The original article is published by Intel® GameDev Program on VentureBeat: Xing: The Land Beyond — the Remarkable Journey from Classroom to Steam*. Access more game developer news and recent updates.
Before the Kickstarter*, before it embraced virtual reality (VR) before Sony* put it in its E3 lineup, Xing: The Land Beyond started out as a project in a level design class at college. What was meant to be a one-week assignment ended up being developed over the course of five years, spawning a studio, White Lotus Interactive, and a design philosophy along with it.
In 2012, John Torkington and Koriel Venus Kruer were working on their individual class projects. Kruer recalls that she was creating a tower, while Torkington was working away on an island setting. As they looked at what the other was building, they realized that both projects had things the other lacked; they complemented each other.
“I thought it would be cool if we combined our projects,” Kruer says. “If the professor was OK with it.” Their professor was, it turned out, and went further, encouraging Kruer and Torkington to pursue their concept beyond the length of the assignment with an offer: If they submitted it to a local game competition and got in, they’d get an A in the class. It was plenty of motivation, and within a few weeks the duo had turned a level concept into a four-level game, the first version of Xing.
The Xing prototype made it into the group of ten finalists, despite its short development time. It was a coup for the student developers, but only a little of that prototype remains within the finished game. “I think a better question is what are the similarities,” says Kruer. Only a few things survived the journey to release. They’d always envisioned Xing as a peaceful exploration games with puzzles, and the environmental storytelling has persisted as well.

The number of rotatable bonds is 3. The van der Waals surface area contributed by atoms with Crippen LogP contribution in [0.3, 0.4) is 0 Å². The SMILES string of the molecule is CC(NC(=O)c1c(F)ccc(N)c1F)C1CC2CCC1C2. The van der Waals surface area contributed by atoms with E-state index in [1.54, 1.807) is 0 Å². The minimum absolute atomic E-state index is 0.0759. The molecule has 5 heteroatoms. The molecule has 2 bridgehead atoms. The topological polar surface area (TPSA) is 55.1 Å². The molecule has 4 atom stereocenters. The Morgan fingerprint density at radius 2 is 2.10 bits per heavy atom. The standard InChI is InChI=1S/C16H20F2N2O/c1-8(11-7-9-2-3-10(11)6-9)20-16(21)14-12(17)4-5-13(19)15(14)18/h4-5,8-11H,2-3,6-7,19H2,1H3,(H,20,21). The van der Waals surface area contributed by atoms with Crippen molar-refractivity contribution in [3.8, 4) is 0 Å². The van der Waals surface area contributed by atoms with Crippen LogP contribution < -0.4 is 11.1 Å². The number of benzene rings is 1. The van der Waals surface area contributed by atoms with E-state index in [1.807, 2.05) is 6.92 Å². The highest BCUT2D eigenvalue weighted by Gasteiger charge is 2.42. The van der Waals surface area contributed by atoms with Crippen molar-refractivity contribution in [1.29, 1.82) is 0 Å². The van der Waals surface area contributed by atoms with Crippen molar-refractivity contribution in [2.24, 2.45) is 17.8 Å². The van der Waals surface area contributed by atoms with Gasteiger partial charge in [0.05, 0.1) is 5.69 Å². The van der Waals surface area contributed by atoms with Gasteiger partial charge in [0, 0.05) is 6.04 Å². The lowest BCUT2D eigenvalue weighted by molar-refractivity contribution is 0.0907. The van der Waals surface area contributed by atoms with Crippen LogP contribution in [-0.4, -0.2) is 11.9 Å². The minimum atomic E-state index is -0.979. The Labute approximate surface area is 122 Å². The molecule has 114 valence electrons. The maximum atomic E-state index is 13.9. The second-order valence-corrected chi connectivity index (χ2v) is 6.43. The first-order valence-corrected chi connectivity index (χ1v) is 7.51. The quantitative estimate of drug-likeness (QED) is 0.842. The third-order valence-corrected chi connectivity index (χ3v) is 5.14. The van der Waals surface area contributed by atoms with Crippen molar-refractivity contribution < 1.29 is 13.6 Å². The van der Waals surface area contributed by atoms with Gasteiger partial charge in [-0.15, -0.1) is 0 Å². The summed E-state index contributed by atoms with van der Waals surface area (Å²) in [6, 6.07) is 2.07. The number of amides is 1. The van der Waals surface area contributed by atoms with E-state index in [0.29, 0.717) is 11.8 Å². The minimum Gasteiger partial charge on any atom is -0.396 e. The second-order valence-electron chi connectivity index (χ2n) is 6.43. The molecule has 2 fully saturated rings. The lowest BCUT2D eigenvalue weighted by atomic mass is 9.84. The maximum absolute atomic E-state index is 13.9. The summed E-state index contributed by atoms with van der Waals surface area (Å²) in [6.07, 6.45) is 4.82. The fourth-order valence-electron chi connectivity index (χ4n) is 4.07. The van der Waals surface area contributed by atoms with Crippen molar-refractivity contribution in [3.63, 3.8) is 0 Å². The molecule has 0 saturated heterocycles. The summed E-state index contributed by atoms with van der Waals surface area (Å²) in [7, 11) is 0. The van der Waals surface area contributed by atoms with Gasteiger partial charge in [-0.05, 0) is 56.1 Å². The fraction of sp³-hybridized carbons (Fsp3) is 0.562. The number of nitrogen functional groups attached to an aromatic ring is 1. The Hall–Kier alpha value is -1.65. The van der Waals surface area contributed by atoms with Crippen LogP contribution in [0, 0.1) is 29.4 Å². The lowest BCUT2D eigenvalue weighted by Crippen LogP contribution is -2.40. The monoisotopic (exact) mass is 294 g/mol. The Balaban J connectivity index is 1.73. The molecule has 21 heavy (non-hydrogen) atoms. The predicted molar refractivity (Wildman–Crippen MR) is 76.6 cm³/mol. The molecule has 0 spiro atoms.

One final thing hopped from build to build, though it perhaps isn’t quite as much of a linchpin as the others: a button sound. It piggy-backed onto every new build, and eventually the finished version. “It really represents my abilities as a sound designer,” jokes Torkington. Everything else, right down to the engine changed — from Unreal Engine* 3 to 4 — over the process.
It developed into an exploration of the afterlife, where players, as a recently deceased snoop, can jump into the lives of the departed and wander through memories and thoughts, all while solving puzzles. The land of the dead might conjure up ghoulish imagery, but in Xing, it’s a striking, meditative gateway into the stories of the deceased.
With its Kickstarter came stretch goals and an increased scope that included the ability to play in VR. It was right when people were getting swept up by the promise of virtual reality, and backers were quick to make sure Xing hit that particular goal.
“We were trying to keep up with the VR technology because that was important to our backers,” says Kruer, “and it had become really important to us once we tried it out for the first time and saw it was awesome.” Unfortunately, White Lotus didn’t have a headset. The team was waiting for an Oculus Rift* DK1 and couldn’t do much without it. A generous backer stepped in and offered to loan them their headset, however, allowing them to get started straight away.
When the Kickstarter was running, White Lotus thought Xing could probably be finished in a year or less. “And then we ran it,” says Kruer. That estimate proved to be very optimistic, too optimistic, and when that became clear, the developer found itself without a release window.